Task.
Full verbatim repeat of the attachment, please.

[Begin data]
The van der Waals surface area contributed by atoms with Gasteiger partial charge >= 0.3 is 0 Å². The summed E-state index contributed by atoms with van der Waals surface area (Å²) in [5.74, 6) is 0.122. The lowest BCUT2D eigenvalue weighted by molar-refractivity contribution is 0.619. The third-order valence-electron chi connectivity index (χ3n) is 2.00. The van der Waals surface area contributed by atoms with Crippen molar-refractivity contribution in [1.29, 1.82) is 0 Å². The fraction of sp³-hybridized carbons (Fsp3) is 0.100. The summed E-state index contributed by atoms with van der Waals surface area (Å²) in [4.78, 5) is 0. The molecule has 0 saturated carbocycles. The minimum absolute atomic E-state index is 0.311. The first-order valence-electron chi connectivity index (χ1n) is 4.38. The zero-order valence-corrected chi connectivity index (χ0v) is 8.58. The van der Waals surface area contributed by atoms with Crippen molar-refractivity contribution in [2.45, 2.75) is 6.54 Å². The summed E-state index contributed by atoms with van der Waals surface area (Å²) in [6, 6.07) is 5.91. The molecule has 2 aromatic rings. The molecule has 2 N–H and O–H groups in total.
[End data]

The van der Waals surface area contributed by atoms with Gasteiger partial charge >= 0.3 is 0 Å². The summed E-state index contributed by atoms with van der Waals surface area (Å²) in [5.74, 6) is 0.122. The lowest BCUT2D eigenvalue weighted by molar-refractivity contribution is 0.619. The third-order valence-electron chi connectivity index (χ3n) is 2.00. The van der Waals surface area contributed by atoms with Crippen molar-refractivity contribution in [1.29, 1.82) is 0 Å². The fraction of sp³-hybridized carbons (Fsp3) is 0.100. The summed E-state index contributed by atoms with van der Waals surface area (Å²) in [4.78, 5) is 0. The molecule has 0 saturated carbocycles. The minimum absolute atomic E-state index is 0.311. The first-order valence-electron chi connectivity index (χ1n) is 4.38. The zero-order valence-corrected chi connectivity index (χ0v) is 8.58. The van der Waals surface area contributed by atoms with Crippen molar-refractivity contribution in [2.45, 2.75) is 6.54 Å². The summed E-state index contributed by atoms with van der Waals surface area (Å²) in [6, 6.07) is 5.91. The molecule has 2 aromatic rings. The molecule has 2 N–H and O–H groups in total.